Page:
Glendening for Governor

October 30, 1994

Rarely have Maryland voters had a more fascinating choice for governor than in this year's contest between Democrat Parris N. Glendening and Republican Ellen R. Sauerbrey. They provide a contrast in ideology, personality and their very concept of this state's most important elective office. Each candidate has made it clear that, regardless of the outcome, Maryland is due for a change of course from the eight-year administration of Gov. William Donald Schaefer. The question is how radical an alteration do the voters want.

Much of what Mrs. Sauerbrey preaches strikes a chord among citizens who believe government has gotten too big, too arrogant and aloof, too eager to spend and regulate and control on the theory that those in power know best. In Maryland, the political establishment has created a perception that this state is hostile to business. This may not be true, but perceptions count in an economic climate where localities are competing fiercely for economic growth. It is time for a change.

What has galvanized debate to a high pitch is Mrs. Sauerbrey's )) persistent, unyielding, hard-edged conservatism as encapsulated in her proposal for a 24-percent personal income tax cut over a period of four years. This was the issue that beat her favored GOP primary opponent, Helen Delich Bentley. It is an issue that frightens Democratic leaders who fear not only losing but a decline in governmental activism.

The arithmetic of the Sauerbrey tax cut leads one to the conclusion that she will either have to back away when confronted with the realities of office, or she will plunge ahead with a true-believer's zeal regardless of the consequences. Her 16-year career in Annapolis as a GOP delegate suggests the latter. Doubts about Mrs. Sauerbrey arise not because she will junk her campaign promises but because she will carry them out.

Compare this to the profile of Prince George's county executive Glendening. In raising an astounding $6 million war chest, he has made promises to teachers' groups, police organizations and voters in populous Montgomery County that would cost tens of millions of dollars if implemented. But he also has left the impression that if the state's structural budget deficit raises large obstacles, he will simply delay or abandon his proposals.

Campaign posturing aside, Mr. Glendening's 12-year career as the able executive of a large, complicated county like Prince George's is evidence that he can provide sound leadership in Annapolis. He has managed a $1 billion budget with skill. He has taken a disgraceful police department and made it respectable. He has backed educational reforms based on magnet schools. He has maintained racial harmony in a jurisdiction that turned majority black during his tenure.

Mr. Glendening's counter to Mrs. Sauerbrey's claim that her tax cut would lure business investment is a series of targeted tax incentives designed to foster economic growth. This has been his approach in Prince George's, and it reflects his nuanced, encyclopedic approach to government.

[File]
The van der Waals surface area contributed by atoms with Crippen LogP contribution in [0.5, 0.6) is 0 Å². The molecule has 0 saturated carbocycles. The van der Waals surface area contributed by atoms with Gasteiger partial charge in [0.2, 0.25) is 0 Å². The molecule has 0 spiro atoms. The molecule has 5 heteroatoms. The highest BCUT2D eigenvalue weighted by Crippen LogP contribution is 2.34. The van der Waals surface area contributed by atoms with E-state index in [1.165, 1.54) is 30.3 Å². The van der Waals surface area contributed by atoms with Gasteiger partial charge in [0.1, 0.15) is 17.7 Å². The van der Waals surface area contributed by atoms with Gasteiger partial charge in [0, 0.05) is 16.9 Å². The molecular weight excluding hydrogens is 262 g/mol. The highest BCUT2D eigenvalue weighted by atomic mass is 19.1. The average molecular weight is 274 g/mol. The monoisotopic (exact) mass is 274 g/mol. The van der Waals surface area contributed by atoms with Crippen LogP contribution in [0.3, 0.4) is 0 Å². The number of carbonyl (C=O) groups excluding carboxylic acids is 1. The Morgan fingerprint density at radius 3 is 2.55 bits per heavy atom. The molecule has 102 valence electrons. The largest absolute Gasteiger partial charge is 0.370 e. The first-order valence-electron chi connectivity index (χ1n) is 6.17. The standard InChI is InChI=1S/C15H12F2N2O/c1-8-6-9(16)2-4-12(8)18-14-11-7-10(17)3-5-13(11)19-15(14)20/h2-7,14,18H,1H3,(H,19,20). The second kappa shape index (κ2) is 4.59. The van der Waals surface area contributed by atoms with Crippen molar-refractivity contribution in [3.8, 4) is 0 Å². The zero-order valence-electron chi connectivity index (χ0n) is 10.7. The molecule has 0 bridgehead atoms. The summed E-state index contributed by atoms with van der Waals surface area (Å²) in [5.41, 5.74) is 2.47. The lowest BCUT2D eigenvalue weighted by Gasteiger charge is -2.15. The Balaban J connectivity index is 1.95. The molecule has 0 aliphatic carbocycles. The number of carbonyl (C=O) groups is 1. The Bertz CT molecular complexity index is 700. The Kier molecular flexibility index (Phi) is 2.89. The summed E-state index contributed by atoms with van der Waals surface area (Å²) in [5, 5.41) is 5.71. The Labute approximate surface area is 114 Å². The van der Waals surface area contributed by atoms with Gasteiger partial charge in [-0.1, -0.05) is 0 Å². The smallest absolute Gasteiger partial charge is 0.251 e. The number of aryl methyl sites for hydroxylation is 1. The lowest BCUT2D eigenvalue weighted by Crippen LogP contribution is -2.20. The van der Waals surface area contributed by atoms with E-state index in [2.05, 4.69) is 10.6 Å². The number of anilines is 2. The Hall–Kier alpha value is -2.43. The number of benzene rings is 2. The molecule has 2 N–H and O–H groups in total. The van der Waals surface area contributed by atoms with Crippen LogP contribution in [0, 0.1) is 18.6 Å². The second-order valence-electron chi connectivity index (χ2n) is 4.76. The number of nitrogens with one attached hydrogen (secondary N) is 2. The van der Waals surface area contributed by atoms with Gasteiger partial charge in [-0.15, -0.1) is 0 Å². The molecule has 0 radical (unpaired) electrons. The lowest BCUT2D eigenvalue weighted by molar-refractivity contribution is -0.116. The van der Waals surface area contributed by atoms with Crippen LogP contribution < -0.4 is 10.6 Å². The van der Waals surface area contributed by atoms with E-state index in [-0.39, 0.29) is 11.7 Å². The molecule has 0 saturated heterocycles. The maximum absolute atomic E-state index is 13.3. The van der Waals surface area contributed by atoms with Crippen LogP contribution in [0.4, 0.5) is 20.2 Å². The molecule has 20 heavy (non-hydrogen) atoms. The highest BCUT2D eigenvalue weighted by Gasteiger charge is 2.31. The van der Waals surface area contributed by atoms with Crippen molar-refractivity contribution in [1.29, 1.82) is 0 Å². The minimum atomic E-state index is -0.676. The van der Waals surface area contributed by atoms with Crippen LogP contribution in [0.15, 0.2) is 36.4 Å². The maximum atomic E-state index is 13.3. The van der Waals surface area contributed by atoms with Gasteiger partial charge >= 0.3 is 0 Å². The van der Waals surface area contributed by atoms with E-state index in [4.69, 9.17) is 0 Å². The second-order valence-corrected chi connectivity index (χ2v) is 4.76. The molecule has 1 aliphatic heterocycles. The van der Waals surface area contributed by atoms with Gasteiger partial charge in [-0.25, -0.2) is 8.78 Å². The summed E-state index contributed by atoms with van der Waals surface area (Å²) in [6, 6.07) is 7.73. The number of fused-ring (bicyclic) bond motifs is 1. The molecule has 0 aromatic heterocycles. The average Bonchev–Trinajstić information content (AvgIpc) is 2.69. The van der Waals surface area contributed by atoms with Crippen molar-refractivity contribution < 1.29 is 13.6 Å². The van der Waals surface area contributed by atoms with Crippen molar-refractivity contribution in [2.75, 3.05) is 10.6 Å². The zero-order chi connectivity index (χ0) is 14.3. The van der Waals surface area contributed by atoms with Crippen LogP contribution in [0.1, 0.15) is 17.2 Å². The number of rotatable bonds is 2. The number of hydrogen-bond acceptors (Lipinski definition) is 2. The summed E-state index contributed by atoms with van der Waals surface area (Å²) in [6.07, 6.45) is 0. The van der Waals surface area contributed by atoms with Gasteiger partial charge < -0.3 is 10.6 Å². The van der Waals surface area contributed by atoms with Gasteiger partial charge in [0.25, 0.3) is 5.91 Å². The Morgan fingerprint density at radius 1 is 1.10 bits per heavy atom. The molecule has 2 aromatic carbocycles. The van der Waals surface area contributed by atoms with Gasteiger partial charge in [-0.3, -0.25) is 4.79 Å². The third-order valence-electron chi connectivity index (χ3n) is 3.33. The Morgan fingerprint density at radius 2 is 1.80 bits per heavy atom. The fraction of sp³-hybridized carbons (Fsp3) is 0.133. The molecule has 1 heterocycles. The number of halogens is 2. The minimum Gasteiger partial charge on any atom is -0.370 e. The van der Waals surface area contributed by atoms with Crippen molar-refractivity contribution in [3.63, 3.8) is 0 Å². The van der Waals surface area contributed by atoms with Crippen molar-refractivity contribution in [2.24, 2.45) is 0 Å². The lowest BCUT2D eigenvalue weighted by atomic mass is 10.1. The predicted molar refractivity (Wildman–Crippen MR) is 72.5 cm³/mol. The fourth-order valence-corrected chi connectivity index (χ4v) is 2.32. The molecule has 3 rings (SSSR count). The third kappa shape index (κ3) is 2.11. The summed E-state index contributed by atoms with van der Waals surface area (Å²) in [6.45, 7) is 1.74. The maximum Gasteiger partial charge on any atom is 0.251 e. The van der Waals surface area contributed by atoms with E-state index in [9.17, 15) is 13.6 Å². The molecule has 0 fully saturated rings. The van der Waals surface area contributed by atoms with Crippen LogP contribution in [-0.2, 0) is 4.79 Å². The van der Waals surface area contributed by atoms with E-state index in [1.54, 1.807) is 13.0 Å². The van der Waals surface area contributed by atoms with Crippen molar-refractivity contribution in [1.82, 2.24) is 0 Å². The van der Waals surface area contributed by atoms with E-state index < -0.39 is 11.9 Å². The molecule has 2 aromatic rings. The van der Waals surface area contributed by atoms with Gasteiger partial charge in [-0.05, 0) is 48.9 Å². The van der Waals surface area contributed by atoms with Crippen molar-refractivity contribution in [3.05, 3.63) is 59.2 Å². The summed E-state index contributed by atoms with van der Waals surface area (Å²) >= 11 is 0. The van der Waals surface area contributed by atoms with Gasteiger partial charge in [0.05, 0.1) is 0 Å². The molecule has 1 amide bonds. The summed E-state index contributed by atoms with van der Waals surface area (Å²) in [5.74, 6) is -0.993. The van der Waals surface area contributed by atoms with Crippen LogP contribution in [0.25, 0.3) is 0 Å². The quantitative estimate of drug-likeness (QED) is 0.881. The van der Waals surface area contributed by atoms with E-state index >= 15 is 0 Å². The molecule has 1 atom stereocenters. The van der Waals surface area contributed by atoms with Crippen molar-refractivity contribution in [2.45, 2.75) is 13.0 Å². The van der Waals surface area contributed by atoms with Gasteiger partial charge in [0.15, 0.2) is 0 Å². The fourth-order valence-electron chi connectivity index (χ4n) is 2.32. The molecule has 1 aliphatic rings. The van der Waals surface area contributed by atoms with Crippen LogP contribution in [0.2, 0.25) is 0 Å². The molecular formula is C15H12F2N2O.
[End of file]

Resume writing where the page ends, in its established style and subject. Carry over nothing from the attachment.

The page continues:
While Mr. Glendening's planning is a lot more detailed than Mrs. Sauerbrey's, this obviously is not enough. Whoever wins the state's highest office will have to convert plans into action -- and soon. Maryland has not bounced back from the early-Nineties recession as has most of the country. Staggered by the downsizing of the federal government and the sharp cutback in defense spending, the state is plagued by slow job growth, impediments to outside investment and the lack of a sustained economic development strategy.

As a politician from the Washington suburbs, Mr. Glendening has lost no time in assuring Montgomery countians that he understands their reluctance to bail out Baltimore. But he also has established close links with Mayor Kurt L. Schmoke and his political guru, Larry Gibson, who managed the winning primary campaign of a Glendening ally for Prince George's county executive. Optimists believe Mr. Glendening will be good for the city; skeptics remain suspicious.

On social issues, there is little doubt that Mr. Glendening is more in sync with the state's progressive traditions than is Mrs. Sauerbrey. On abortion, gun control, welfare, the environment and help for the underclass, she represents a sharp swing to the right.

Nonetheless, Mrs. Sauerbrey deserves credit for dramatically altering this year's political debate: the next governor will be under the microscope to downsize government and create a more business-friendly climate. He/she will have to shake up the state's bureaucracy and make it smaller and more efficient. That's the only way Mr. Glendening can come close to financing his stated initiatives in education, crime-fighting and economic development. It's the only way Mrs. Sauerbrey could offset her tax cuts. Higher taxes are out of the question -- both candidates agree on that point.

Mr. Glendening claims to be an advocate of downsizing government. If elected, that should be his course. The status quo -- a quarter-century of Democratic big government -- isn't acceptable any longer. Maryland needs a leader who can create a progressive vision stressing jobs, education and a less costly government. Parris Glendening stands out as the better candidate to tackle these challenges. He has our endorsement.

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